It can be daunting complete something large. (long form improv, a novel, heck even a short improv)
Like the saying goes: How do you eat an elephant? One small bite at a time.
With larger projects consider each small moment a small story in and of itself.
The basic plot of any story I can think of is this: There is some sort of discontentment, let’s work on fixing that. That’s the story. It also covers pretty much any action people do moment to moment.
“He was discontented and tired, so he drank a cup of coffee.”
Is the same as:
“He felt discontented with his life as a moisture farmer on a distant desert planet so he took off with an old mystic, a couple robots, a space smuggler, and a giant walking carpet beast to save the princess.”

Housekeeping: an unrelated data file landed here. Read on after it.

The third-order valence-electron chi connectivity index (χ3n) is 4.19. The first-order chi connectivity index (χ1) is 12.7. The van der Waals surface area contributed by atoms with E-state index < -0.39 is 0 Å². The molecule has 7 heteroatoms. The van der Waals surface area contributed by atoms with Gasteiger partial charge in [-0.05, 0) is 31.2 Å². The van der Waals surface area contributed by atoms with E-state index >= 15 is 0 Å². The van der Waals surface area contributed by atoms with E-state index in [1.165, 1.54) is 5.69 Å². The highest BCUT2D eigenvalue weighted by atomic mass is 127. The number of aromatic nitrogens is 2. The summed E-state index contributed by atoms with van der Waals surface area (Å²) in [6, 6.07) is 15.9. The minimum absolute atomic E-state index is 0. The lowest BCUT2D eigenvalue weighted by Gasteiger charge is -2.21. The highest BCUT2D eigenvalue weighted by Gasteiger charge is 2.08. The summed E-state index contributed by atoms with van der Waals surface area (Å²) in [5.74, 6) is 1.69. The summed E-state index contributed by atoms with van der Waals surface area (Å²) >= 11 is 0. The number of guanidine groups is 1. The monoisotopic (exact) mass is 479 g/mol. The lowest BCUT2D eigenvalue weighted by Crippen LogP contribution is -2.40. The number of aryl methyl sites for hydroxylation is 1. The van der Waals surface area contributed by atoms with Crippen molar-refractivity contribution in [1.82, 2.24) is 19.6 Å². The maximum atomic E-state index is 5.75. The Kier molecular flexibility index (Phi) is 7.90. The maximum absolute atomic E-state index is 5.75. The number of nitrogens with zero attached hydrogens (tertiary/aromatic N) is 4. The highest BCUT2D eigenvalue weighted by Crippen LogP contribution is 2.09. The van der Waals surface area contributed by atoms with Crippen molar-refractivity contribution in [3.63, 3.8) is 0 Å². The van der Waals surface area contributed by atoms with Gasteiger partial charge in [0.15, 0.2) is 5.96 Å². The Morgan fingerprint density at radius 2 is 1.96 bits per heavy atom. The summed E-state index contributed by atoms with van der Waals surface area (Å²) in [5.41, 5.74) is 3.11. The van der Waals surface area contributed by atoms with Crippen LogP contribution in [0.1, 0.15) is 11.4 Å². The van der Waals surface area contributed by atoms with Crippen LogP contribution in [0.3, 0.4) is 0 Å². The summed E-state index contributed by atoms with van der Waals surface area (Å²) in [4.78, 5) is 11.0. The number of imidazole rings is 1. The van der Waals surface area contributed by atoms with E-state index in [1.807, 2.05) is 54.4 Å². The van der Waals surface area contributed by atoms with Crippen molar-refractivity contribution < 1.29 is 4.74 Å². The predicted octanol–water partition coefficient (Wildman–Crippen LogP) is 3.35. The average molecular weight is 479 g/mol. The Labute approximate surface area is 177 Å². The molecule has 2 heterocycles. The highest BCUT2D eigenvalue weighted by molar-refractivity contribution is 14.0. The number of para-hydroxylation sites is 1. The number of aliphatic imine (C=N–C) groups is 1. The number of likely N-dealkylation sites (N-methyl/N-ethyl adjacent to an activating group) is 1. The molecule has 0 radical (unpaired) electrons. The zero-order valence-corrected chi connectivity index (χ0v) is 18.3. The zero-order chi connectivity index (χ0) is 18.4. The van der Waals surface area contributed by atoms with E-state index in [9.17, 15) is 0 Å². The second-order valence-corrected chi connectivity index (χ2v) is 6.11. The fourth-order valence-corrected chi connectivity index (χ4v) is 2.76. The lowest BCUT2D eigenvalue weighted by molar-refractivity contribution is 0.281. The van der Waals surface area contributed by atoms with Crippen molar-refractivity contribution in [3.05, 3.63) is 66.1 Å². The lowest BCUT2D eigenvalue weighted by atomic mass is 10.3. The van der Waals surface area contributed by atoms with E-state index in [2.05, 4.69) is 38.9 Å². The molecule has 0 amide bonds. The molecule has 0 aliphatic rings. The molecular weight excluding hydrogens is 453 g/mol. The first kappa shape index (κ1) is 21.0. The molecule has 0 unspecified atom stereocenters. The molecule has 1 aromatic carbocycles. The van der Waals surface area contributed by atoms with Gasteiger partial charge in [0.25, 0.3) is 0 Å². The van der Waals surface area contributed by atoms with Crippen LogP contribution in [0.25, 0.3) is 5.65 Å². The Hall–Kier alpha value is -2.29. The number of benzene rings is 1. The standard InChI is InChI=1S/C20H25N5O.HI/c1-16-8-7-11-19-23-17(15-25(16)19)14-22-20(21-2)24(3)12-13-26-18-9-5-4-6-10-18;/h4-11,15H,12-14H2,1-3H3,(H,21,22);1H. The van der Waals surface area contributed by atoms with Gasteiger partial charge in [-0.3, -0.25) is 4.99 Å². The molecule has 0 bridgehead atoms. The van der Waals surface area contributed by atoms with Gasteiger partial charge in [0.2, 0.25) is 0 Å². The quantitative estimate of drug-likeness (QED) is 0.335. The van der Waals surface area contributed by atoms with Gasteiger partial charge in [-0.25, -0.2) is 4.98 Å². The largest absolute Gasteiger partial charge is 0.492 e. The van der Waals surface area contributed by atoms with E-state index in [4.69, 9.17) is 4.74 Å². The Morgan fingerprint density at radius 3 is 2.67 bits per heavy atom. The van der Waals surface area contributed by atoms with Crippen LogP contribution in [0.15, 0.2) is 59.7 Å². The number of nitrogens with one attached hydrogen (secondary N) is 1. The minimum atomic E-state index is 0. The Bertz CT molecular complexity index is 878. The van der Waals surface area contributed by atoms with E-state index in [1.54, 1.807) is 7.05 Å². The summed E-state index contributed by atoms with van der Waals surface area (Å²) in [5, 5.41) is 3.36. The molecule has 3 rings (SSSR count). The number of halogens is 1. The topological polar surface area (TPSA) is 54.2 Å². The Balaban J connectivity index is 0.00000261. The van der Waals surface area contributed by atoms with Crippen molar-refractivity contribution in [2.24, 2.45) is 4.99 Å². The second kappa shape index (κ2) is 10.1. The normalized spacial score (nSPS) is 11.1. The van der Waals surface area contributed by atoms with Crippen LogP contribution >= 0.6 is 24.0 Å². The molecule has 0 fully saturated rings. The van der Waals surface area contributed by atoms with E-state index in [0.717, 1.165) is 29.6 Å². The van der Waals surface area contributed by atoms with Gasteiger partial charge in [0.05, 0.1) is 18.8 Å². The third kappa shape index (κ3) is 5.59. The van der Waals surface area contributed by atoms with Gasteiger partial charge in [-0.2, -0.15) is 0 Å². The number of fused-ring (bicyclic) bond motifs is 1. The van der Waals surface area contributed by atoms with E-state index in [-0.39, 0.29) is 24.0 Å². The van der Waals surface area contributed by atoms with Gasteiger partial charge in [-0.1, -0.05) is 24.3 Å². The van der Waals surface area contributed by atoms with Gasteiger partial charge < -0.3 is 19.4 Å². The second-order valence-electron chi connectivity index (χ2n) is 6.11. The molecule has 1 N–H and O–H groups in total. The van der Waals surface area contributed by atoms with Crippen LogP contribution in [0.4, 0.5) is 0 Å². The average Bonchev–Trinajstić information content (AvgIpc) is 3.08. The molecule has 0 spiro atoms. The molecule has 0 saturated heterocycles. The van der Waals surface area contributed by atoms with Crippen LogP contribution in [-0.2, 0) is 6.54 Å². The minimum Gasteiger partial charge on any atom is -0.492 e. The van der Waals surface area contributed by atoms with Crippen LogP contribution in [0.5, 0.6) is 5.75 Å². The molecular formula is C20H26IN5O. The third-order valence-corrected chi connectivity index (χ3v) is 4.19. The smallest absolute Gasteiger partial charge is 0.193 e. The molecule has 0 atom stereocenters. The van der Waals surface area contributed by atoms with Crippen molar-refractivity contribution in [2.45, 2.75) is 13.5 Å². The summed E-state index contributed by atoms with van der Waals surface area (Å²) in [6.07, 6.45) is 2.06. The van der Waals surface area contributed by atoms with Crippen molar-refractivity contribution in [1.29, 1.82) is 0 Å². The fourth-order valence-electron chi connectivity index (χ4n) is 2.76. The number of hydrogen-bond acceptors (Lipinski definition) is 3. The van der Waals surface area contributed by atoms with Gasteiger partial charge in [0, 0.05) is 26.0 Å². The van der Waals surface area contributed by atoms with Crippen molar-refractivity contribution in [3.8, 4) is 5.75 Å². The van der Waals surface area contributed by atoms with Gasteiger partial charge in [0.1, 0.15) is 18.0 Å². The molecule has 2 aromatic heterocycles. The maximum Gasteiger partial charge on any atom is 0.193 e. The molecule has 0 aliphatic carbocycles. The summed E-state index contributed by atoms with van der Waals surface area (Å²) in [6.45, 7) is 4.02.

… Pretty much the same story, right? The one about the coffee is pretty good. Could probably add some more details, but the point remains.
Telling big stories is the same as telling small stories. Epics are constructed the same way as going to get coffee. Discontented character wants something, and does things to get it. You can get all Hero’s Journey about it if you want, but I feel like complicating things does just that, complicates things. Complicates until you’ve given yourself enough false justification to not create a story at all.
In improv, don’t think about the whole scene, just tell the story of each moment within the moment.
*Thanks for reading. Please check out my new book The Continuing Adventures of Byron & Bing: Sunset Gold. You can get it on Amazon, although, honestly I see more profit if you contact me directly: firstname.lastname@example.org